There’s a reason for that. Keith Sawyer, author of Group Genius: The Creative Power of Collaboration, believes it’s this: “Diversity makes teams more creative because the friction that results from multiple opinions drives the team to be more original and do more complex work.”
That was the environment I longed for – one in which I would be an integral part of a diverse team, interacting with other smart people whose strengths together were greater than each individually.
I always think of this in terms of singing. One singer can sing beautifully. But when two or more diverse singers come together to perform a song, the energy, the competition, the pure joy of singing lifts the session to a whole new level. Give a listen and a look at this, a performance of the Kings of Leon’s “Use Somebody,” by the cast of The Sing-Off, and see if you don’t agree.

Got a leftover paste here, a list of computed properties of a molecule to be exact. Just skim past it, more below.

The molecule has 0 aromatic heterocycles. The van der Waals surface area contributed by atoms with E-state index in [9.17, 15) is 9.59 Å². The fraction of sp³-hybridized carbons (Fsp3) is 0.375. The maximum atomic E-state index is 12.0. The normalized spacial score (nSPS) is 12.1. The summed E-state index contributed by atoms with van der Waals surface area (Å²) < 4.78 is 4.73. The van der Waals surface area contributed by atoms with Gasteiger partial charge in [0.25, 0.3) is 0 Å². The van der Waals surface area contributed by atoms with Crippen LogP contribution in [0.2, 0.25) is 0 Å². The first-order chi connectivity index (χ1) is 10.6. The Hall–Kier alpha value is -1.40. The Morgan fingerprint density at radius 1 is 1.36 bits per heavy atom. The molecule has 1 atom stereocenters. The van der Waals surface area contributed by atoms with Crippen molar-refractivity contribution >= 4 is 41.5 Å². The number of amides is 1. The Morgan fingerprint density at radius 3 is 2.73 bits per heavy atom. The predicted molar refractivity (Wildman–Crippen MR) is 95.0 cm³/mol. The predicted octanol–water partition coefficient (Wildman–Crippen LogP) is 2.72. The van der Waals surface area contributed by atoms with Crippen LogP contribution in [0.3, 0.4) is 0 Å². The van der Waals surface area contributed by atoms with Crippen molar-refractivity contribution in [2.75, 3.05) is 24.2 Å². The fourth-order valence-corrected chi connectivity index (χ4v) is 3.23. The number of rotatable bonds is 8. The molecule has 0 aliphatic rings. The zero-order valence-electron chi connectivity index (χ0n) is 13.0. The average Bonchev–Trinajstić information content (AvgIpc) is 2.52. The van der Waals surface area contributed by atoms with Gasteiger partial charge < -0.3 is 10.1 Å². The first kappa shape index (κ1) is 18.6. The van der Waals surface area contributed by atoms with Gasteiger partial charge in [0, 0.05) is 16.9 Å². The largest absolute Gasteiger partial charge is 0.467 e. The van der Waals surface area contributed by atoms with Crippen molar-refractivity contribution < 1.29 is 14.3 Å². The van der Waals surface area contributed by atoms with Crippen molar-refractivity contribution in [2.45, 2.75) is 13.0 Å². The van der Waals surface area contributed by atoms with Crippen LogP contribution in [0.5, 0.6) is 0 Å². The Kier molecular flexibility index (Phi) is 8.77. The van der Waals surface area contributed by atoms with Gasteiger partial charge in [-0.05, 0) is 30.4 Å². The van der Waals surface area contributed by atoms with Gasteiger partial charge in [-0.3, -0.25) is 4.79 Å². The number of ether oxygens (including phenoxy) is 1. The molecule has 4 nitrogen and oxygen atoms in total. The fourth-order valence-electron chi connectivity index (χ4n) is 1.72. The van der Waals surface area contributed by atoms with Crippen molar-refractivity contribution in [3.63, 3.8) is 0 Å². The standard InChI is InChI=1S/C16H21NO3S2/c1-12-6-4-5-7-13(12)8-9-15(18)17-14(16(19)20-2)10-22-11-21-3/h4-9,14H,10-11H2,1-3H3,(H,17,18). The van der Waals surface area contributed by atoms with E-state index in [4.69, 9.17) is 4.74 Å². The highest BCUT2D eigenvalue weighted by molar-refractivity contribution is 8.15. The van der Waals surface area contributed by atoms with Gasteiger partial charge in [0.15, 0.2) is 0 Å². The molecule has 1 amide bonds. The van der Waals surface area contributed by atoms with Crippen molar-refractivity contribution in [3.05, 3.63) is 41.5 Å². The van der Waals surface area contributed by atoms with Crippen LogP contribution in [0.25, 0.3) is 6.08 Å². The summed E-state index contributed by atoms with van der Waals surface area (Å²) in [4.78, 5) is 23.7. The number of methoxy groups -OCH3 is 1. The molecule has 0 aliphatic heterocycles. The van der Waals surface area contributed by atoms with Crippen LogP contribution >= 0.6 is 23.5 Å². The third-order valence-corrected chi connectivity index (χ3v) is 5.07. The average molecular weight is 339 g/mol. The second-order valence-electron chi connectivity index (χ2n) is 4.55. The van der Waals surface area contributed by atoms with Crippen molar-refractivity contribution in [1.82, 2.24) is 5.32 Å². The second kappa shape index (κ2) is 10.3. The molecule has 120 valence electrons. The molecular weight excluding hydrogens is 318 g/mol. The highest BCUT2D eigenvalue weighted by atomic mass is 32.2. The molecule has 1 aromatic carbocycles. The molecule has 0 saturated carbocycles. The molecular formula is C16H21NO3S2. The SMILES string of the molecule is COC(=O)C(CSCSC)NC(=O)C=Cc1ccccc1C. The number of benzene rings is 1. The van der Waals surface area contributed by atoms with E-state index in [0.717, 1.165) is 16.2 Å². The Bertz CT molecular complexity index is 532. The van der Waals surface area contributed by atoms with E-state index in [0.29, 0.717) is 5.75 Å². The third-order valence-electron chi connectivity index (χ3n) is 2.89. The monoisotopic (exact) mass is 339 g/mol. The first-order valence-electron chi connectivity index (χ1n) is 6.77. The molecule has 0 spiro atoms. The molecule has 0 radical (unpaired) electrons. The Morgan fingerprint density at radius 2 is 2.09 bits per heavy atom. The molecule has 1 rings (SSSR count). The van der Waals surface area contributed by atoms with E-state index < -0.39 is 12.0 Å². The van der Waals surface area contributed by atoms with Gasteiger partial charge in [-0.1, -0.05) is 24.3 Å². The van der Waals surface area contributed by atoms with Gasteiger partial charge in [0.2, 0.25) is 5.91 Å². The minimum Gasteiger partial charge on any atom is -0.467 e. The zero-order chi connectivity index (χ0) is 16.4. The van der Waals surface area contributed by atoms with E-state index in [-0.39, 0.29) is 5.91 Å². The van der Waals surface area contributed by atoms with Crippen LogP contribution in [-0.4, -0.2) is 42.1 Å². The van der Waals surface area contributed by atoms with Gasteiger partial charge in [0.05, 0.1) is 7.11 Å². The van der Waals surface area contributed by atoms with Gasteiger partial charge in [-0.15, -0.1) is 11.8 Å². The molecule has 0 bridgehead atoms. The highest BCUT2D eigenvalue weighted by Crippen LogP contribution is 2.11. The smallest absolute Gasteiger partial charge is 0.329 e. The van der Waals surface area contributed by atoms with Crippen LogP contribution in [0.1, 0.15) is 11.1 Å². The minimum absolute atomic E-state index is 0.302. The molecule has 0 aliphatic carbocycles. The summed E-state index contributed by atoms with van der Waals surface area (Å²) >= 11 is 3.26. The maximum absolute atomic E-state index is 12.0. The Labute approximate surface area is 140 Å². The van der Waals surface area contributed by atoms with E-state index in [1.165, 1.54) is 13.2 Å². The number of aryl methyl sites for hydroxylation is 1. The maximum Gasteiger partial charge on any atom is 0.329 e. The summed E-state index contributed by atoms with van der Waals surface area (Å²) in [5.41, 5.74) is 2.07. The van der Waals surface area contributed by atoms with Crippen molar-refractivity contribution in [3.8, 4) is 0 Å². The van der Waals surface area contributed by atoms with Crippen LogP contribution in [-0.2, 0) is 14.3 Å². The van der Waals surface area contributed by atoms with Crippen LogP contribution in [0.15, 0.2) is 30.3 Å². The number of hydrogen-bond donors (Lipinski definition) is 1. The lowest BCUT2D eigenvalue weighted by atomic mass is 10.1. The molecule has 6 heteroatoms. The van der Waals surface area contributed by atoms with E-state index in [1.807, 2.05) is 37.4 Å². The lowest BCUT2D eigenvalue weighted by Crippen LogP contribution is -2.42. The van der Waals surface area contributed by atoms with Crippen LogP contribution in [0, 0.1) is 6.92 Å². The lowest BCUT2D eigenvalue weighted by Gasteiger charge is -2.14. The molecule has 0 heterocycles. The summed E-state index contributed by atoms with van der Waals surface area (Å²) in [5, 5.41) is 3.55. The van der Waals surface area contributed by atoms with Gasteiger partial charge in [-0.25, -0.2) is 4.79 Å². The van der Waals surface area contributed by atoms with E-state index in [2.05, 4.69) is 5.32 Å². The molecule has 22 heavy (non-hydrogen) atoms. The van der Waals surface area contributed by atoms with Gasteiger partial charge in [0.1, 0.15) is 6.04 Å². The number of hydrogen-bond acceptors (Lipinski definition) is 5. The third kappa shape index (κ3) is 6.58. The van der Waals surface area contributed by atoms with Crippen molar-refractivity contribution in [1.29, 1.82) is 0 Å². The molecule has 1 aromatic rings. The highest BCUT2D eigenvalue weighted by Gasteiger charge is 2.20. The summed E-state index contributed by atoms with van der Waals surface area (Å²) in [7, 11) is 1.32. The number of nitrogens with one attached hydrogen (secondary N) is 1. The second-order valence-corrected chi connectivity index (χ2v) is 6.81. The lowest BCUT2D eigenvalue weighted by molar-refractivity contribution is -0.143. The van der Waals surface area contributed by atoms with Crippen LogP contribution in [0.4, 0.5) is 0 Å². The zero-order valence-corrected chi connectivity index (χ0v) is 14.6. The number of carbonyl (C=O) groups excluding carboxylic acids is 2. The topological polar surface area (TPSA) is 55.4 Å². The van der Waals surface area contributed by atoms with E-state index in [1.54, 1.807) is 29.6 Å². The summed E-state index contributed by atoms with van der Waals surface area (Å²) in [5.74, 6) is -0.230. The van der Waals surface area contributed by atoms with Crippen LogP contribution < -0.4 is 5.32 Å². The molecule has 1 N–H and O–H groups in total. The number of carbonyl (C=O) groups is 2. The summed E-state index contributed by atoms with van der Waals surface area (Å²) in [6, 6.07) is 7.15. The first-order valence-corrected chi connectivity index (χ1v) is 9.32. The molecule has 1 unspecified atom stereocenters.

This I missed, and more—the camaraderie of swapping stories about the weekend, the new baby, the Yankees. Small things, silly things, just the fabric of our lives (with apologies to the Cotton Board).
Because of all this, I began to think more seriously about returning to a corporate environment. Time had marched on: Today, our son is in high school; my husband retired from IBM after 25 years, enrolled in graduate school and is working toward a master’s degree in library science.
And so I began to put my toes, ever so gingerly at first, into the employment pool. Eventually, I threw myself into the deep end. And over time, as life sometimes allows, I became a regular Esther Williams or, to be more contemporary, a Dara Torres.
Torres, you’ll recall, is a nine-time Olympic gold medalist who became, at age 41, the oldest swimmer ever to earn a place on the U.S. Olympic team. She competed and won silver at the 2008 Beijing Summer Games.
Next time, more about taking laps in the employment pool, toweling off and receiving the ulitmate prize.